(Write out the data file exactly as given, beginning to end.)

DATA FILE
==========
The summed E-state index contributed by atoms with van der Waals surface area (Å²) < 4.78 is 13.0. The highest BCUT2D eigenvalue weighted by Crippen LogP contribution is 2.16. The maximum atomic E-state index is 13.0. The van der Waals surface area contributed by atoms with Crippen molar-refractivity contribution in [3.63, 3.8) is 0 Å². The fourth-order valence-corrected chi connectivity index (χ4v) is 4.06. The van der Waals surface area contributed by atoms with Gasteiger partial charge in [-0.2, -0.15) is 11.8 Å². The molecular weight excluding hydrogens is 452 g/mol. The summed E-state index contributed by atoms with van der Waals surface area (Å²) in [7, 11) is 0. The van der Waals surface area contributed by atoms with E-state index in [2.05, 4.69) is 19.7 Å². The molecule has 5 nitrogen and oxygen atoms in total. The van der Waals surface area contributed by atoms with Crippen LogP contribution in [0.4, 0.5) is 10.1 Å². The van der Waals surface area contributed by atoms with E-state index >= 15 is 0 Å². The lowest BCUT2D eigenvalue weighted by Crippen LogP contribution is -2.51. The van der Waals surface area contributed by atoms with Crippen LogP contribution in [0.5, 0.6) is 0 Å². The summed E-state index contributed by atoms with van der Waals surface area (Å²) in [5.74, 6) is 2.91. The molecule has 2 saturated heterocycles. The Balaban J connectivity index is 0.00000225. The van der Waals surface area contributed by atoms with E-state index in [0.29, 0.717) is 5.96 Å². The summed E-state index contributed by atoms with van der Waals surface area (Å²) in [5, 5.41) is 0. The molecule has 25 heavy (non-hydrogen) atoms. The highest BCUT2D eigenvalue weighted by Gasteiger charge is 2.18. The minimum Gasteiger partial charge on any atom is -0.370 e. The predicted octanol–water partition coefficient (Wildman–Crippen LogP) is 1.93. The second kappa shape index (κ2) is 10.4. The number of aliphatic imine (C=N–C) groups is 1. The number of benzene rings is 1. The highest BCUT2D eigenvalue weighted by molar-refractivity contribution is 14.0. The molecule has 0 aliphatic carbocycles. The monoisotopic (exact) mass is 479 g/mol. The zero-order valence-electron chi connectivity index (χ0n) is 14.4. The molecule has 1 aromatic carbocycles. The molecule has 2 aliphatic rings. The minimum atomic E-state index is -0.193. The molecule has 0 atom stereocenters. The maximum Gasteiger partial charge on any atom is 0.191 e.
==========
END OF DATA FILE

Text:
The summed E-state index contributed by atoms with van der Waals surface area (Å²) < 4.78 is 13.0. The highest BCUT2D eigenvalue weighted by Crippen LogP contribution is 2.16. The maximum atomic E-state index is 13.0. The van der Waals surface area contributed by atoms with Crippen molar-refractivity contribution in [3.63, 3.8) is 0 Å². The fourth-order valence-corrected chi connectivity index (χ4v) is 4.06. The van der Waals surface area contributed by atoms with Gasteiger partial charge in [-0.2, -0.15) is 11.8 Å². The molecular weight excluding hydrogens is 452 g/mol. The summed E-state index contributed by atoms with van der Waals surface area (Å²) in [7, 11) is 0. The van der Waals surface area contributed by atoms with E-state index in [2.05, 4.69) is 19.7 Å². The molecule has 5 nitrogen and oxygen atoms in total. The van der Waals surface area contributed by atoms with Crippen LogP contribution in [0.4, 0.5) is 10.1 Å². The van der Waals surface area contributed by atoms with E-state index >= 15 is 0 Å². The lowest BCUT2D eigenvalue weighted by Crippen LogP contribution is -2.51. The van der Waals surface area contributed by atoms with Crippen LogP contribution in [0.5, 0.6) is 0 Å². The summed E-state index contributed by atoms with van der Waals surface area (Å²) in [5.74, 6) is 2.91. The molecule has 2 saturated heterocycles. The Balaban J connectivity index is 0.00000225. The van der Waals surface area contributed by atoms with E-state index in [0.29, 0.717) is 5.96 Å². The summed E-state index contributed by atoms with van der Waals surface area (Å²) in [5, 5.41) is 0. The molecule has 25 heavy (non-hydrogen) atoms. The highest BCUT2D eigenvalue weighted by Gasteiger charge is 2.18. The minimum Gasteiger partial charge on any atom is -0.370 e. The predicted octanol–water partition coefficient (Wildman–Crippen LogP) is 1.93. The second kappa shape index (κ2) is 10.4. The number of aliphatic imine (C=N–C) groups is 1. The number of benzene rings is 1. The highest BCUT2D eigenvalue weighted by molar-refractivity contribution is 14.0. The molecule has 0 aliphatic carbocycles. The monoisotopic (exact) mass is 479 g/mol. The zero-order valence-electron chi connectivity index (χ0n) is 14.4. The molecule has 1 aromatic carbocycles. The molecule has 2 aliphatic rings. The minimum atomic E-state index is -0.193. The molecule has 0 atom stereocenters. The maximum Gasteiger partial charge on any atom is 0.191 e.